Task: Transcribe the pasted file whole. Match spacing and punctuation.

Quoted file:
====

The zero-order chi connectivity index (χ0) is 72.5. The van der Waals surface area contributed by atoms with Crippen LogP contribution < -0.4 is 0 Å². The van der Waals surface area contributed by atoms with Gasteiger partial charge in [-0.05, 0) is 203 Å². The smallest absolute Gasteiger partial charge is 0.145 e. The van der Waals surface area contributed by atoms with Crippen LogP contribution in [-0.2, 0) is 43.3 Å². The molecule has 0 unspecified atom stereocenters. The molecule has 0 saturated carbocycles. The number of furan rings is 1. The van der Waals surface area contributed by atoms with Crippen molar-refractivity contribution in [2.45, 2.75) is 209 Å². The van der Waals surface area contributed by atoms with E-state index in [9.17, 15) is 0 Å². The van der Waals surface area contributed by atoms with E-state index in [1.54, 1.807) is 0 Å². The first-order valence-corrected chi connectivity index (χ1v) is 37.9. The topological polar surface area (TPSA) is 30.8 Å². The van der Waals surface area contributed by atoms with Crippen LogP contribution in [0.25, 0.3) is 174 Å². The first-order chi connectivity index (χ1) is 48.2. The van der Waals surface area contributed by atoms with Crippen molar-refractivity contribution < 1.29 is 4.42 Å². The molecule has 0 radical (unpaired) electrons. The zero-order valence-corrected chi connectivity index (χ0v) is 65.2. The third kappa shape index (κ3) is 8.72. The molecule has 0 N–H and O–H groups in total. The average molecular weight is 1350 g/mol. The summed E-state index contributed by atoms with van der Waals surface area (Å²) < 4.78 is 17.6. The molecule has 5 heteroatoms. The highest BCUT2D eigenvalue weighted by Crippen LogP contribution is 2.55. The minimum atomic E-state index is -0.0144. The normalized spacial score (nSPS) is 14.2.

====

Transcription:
The zero-order chi connectivity index (χ0) is 72.5. The van der Waals surface area contributed by atoms with Crippen LogP contribution < -0.4 is 0 Å². The van der Waals surface area contributed by atoms with Gasteiger partial charge in [-0.05, 0) is 203 Å². The smallest absolute Gasteiger partial charge is 0.145 e. The van der Waals surface area contributed by atoms with Crippen LogP contribution in [-0.2, 0) is 43.3 Å². The molecule has 0 unspecified atom stereocenters. The molecule has 0 saturated carbocycles. The number of furan rings is 1. The van der Waals surface area contributed by atoms with Crippen molar-refractivity contribution in [2.45, 2.75) is 209 Å². The van der Waals surface area contributed by atoms with E-state index in [9.17, 15) is 0 Å². The van der Waals surface area contributed by atoms with E-state index in [1.54, 1.807) is 0 Å². The first-order valence-corrected chi connectivity index (χ1v) is 37.9. The topological polar surface area (TPSA) is 30.8 Å². The van der Waals surface area contributed by atoms with Crippen LogP contribution in [0.25, 0.3) is 174 Å². The first-order chi connectivity index (χ1) is 48.2. The van der Waals surface area contributed by atoms with Crippen molar-refractivity contribution < 1.29 is 4.42 Å². The molecule has 0 radical (unpaired) electrons. The zero-order valence-corrected chi connectivity index (χ0v) is 65.2. The third kappa shape index (κ3) is 8.72. The molecule has 0 N–H and O–H groups in total. The average molecular weight is 1350 g/mol. The summed E-state index contributed by atoms with van der Waals surface area (Å²) < 4.78 is 17.6. The molecule has 5 heteroatoms. The highest BCUT2D eigenvalue weighted by Crippen LogP contribution is 2.55. The minimum atomic E-state index is -0.0144. The normalized spacial score (nSPS) is 14.2.